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Last updated: 10 August 2020
Importers are not solely a re-seller of products but have a significant and vital role in ensuring only compliant PPE is imported and placed on the UK market. Importers have legal accountability for PPE compliance and product liability when PPE has been manufactured outside of the EU.
An Importer is defined in the regulations (Regulation (EU) 2016/425) as ‘a person established within the Union who places PPE from a third country on the Union market.’
COVID-19 has meant that many import businesses, whether new start-ups or those that have adapted and increased their import base, now have the chance to assist in meeting the global demand for PPE.
If you are an importer, you will have a number of obligations that you need to meet to ensure the PPE you place on the market is in conformity with the regulations, prior to placing it on the market.
There are COVID-19 easements in place and the following takes these into account:
Importer obligations build upon those of manufacturers and the key is to ensure the manufacturer has fulfilled his/her obligations. It is therefore essential to read this Importer chapter alongside the Manufacturer chapter.
Importers must: -
- Assure themselves that the PPE is compliant before it is placed on the market – gain assurance from the NB that the product is likely to pass and that the process for approval is in progress
- For use by the Government/NHS – COVID-19 PPE does not have to undergo conformity assessment procedures but can be imported without the CE marking or Declaration of Conformity and purchased, provided it meets the EHSRs
- In relation to supplying the NHS, importers should have documentary proof that the manufacturer has met all their responsibilities. Remember that PPE for the NHS cannot be made available on the general market
- PPE for the NHS market should be assessed and approved by the Market Surveillance Authority (HSE), under the easements
- For use in other sectors (non-NHS) – COVID-19 PPE can be imported and sold, providing conformity assessment procedures have begun, but not necessarily completed. These products will not be CE marked or have a completed Declaration of Conformity
- Importers supplying the non-NHS market should also have documentary proof from their manufacturers that they have met all their responsibilities
- Carry out sample testing and keep distributors informed of the results and actions taken regarding complaints or non-conforming PPE/recalls
- Include your name, trade name or trademark and postal address (unless already on the packaging)
- Ensure that the PPE is accompanied by instructions and safety information, in English
- Keep a copy of the (incomplete) Declaration of Conformity for 10 years (not applicable to NHS supply)
- Store and transport the goods so that they are not damaged which could jeopardise the EHSR of the PPE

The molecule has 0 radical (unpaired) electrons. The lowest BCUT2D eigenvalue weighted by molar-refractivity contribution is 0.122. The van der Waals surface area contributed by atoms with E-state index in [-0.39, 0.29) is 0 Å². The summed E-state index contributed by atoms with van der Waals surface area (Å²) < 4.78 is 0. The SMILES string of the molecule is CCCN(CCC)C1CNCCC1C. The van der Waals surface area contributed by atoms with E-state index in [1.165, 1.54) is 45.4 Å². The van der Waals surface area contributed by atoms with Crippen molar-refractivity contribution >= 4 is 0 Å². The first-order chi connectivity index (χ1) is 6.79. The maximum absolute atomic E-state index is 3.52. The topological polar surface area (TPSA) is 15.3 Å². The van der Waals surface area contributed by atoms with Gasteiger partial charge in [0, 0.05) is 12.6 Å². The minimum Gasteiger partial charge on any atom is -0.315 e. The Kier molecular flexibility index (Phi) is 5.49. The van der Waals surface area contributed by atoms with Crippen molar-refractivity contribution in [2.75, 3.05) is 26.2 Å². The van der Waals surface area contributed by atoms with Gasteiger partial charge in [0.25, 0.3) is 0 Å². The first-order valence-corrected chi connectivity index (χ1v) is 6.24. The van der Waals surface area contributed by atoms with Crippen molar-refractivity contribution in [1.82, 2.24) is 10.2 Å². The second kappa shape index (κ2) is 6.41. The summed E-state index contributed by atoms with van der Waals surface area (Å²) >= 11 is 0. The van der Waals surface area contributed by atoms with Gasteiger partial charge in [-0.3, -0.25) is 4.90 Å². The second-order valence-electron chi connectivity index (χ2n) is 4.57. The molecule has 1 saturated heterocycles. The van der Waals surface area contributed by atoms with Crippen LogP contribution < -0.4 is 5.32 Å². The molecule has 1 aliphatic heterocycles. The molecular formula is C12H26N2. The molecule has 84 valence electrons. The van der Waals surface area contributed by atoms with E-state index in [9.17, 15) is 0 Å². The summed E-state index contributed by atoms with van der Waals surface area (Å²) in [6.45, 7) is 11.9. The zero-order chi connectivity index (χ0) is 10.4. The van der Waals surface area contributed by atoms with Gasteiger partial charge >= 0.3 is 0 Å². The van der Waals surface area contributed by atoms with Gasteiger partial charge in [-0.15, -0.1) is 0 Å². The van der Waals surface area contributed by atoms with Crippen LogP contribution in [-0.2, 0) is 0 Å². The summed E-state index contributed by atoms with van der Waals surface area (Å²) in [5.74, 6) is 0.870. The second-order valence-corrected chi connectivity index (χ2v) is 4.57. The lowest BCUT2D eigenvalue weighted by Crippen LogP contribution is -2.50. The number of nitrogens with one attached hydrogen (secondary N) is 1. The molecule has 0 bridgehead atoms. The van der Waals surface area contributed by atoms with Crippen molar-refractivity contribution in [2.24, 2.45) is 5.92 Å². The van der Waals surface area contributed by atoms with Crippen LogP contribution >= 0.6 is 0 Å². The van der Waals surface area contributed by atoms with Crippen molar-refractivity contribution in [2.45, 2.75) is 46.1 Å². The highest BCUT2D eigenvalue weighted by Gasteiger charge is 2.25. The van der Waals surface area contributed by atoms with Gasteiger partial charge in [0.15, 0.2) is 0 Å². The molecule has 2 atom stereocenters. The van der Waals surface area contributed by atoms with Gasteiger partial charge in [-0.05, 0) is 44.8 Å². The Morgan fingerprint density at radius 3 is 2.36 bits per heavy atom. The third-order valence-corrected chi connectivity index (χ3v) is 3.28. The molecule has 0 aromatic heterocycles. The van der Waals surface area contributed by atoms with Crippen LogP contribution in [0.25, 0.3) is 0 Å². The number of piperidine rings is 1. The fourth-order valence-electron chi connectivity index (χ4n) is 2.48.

- Immediately notify the UK enforcement authority* of non-compliant PPE that you have placed on the market and immediately take corrective measures to bring it into conformity (or withdraw it or recall it, as appropriate). Where it presents a risk, inform the enforcement authority to that effect and give details as well as of any corrective measures taken. Respond to requests from the enforcement authority that might be necessary to demonstrate conformity and otherwise co-operate on any action required to eliminate risks which arise.
- Ensure that a chain of traceability exists, so that all those that have been supplied the PPE can be notified of any issues that arise
*The UK enforcement authority is the Secretary of State who exercises these powers via the Office for Product Safety and Standards (OPSS, within the Department for Business, Energy and Industrial Strategy)
Know what you are importing, so that you can meet your responsibilities as an importer.
Check your products and their documentation
Examine the products (where possible) to ensure the legally required markings have been applied
In addition, ensure that the technical Standards being declared are correct, for example; PPE respirator face masks should follow the requirements of BS EN 149:2001+A1:2009 and face visors to BS EN 166:2002 and BS EN 168:2002.
Use the Technical Specification Guide which details the minimum requirements and applicable standards of PPE and medical devices for supply during COVID-19. This document has been provided for Government procurement for NHS only, however, it is a good starting point for knowing what standards and basic details are required. https://www.gov.uk/government/publications/technical-specifications-for-personal-protective-equipment-ppe
Finally, ensure the PPE is as expected, do the details on the product and packaging match up to the details on the documentation?
Ensure you have all the information you need to keep all those in the supply chain informed of any issues.
Continue to check subsequent consignments or batches as you receive them to ensure ongoing compliance.